Importance in Daily Practice
Rebecca S. Wilder, RDH, MS
Informed consent is the legal term describing the process of acquiring patient consent. It is based on the theory that an adult of sound mind has the right to decide when treatment is necessary and advisable.1 Informed consent is also a process by which a dialogue occurs between the oral healthcare professional and the patient. During such dialogue, the professional educates the patient--in layman's terms--about recommended treatment, alternative options, and the benefits, risks, and consequences of each.
Written or Verbal Consent?
There are two appropriate methods of consent, and both can be received in various forms. Implied consent is based on the actions of the patient. It is given when the patient enters the office and sits in the dental chair. Implied consent is limited to examination, diagnosis, and consultation. Subsequently, the oral healthcare provider may not assume anything regarding the patient's consent without further conversation. Expressed consent is an affirmative statement that is communicated either through verbal or written methods.2 Many dental offices use written consent forms for a more complete documentation. The written form is useful in several ways. First, it can initiate and guide the conversation regarding treatment while reducing the chance that important information will be omitted. Second, the patient can take a copy of the form home to review prior to signing. This will ensure that the patient has ample time to think of possible questions. Last, when signed and dated by the patient or his or her representative, it can provide evidence that the patient was informed of the diagnosis, treatments, benefits, risks, and consequences of the treatment procedure.3 Samples of consent forms may be obtained from the American Dental Association as well as many dental practice management organizations.
The forms can be amended by the practice to meet specific state law requirements.4 Informed consent documentation is essential to record keeping as well as risk management strategies. Documentation may take various forms--from a note on the record with or without the patient's signature, to a signed form with attending witnesses. If a lawsuit is filed, documentation such as a consent form as well as progress notes will likely help the defense. Regardless of the method, clear concise records showing that a patient was given not only the opportunity to participate in the treatment decision, but that the patient understands the discussion is vital. In addition, once consent is obtained, the practitioner should not go beyond what the consent has authorized unless additional consent is obtained.
The Importance of Communication to Informed Consent
Communication is extremely important when obtaining consent from a patient. The professional should use simple terms that can be easily understood. For example, most patients may better understand the use of the word "gums" rather than "gingiva." It is also important not to guarantee treatment results. Statements such as "I guarantee this procedure will make your gums heal" or "All of my patients have had success with this treatment" will lead the patient to believe that a positive outcome is assured. A more realistic choice of statements might be "This procedure may help your gums heal" or "Many of my patients have had successful outcomes with this treatment." Some dental procedures carry risks such as gingival bleeding, hypersensitivity, and irreversible gingival recession.” These risks should be fully disclosed so a patient can provide consent to the treatment recommendations.5 When obtaining consent, patient questions should be welcomed and answered completely. If a patient needs additional information, it should be provided without delay. The requirement of informed consent is that the patient be provided with information about:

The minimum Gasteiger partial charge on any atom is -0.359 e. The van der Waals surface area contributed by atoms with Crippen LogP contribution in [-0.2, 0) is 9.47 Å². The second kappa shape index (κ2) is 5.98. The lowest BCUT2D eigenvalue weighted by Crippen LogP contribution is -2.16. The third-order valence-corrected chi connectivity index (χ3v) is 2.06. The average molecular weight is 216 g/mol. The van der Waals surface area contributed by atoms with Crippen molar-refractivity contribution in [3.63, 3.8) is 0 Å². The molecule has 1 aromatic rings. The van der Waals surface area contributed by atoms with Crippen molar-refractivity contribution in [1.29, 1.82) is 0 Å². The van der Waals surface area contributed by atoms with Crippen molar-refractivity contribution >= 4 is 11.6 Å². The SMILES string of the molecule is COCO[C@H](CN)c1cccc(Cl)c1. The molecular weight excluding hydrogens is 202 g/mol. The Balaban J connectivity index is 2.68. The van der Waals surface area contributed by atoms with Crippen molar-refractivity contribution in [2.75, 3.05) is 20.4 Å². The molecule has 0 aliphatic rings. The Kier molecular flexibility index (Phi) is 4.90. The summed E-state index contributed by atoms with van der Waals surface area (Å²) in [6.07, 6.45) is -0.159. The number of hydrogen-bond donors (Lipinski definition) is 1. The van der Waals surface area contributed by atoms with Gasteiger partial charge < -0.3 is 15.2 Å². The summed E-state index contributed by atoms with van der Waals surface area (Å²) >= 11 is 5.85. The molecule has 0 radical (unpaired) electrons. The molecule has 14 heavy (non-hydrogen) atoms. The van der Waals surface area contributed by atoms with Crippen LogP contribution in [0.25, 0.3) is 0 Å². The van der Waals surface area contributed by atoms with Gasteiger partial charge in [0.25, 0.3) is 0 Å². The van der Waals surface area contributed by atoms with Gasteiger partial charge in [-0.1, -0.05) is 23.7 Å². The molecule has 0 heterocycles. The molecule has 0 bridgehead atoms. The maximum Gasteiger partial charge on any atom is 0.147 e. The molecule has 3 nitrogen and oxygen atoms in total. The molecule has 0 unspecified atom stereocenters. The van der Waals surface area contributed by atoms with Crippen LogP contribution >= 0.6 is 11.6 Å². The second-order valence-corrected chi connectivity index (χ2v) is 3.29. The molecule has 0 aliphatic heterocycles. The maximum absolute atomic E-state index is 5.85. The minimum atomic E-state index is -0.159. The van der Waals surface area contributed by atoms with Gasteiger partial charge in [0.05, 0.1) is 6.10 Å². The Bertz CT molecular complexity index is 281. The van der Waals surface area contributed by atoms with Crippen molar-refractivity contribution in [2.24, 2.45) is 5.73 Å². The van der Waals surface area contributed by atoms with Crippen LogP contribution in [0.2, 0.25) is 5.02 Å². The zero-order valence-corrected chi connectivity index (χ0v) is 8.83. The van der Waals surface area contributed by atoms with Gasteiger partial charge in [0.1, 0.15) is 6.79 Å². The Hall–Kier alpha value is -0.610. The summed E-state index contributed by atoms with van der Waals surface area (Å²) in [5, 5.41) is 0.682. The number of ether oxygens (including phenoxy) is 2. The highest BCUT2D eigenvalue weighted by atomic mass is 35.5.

- Recommended treatment.
- Explanation of procedure.
- Benefits and risks.
- Alternative treatments.
- Consequences of inadequate treatment.
It may be beneficial to provide the patient with educational materials including pamphlets, written handouts, and preprocedural and postprocedural instructions. These materials will help familiarize the patient with the procedures and therefore comfort him or her when proceeding with recommended treatment. Any discussion regarding misconceptions and expectations about the outcome of the procedure would be appropriate at this time.
The oral healthcare professional has an ethical and legal obligation to inform patients about their conditions and treatment possibilities. All professionals should review their informed consent procedures to ensure they are providing patients with all relevant information and thus protecting themselves against legal liability.
Note: Information provided herein should not be interpreted as legal advice. Since each state is different, practitioners are advised to seek personal legal representation in their legal jurisdiction.
*Associate Professor and Director, Master of Science Degree Program in Dental Hygiene Education, University of North Carolina School of Dentistry, Chapel Hill, NC.
- Fiesta J. The Law and Liability: A Guide for Nurses. 2nd ed. Albany, NY: Delmar Publishing; 1988.
- Davison JA, Davidson JA. Legal and Ethical Considerations for Dental Hygienists and Assistants. St. Louis, MO: Mosby; 2000.
- Available at: http://www.ada.org/liability/articles/informed/icvsct.html. Accessed December 1, 1998.
- DeVore CH. Legal risk management for the dental hygienist. J Prac Hyg 1997;6(4):59-61.
- Zarkowski P. Legal issues in the practice of dental hygiene. Seminars in Dental Hygiene 1990:2:1-7.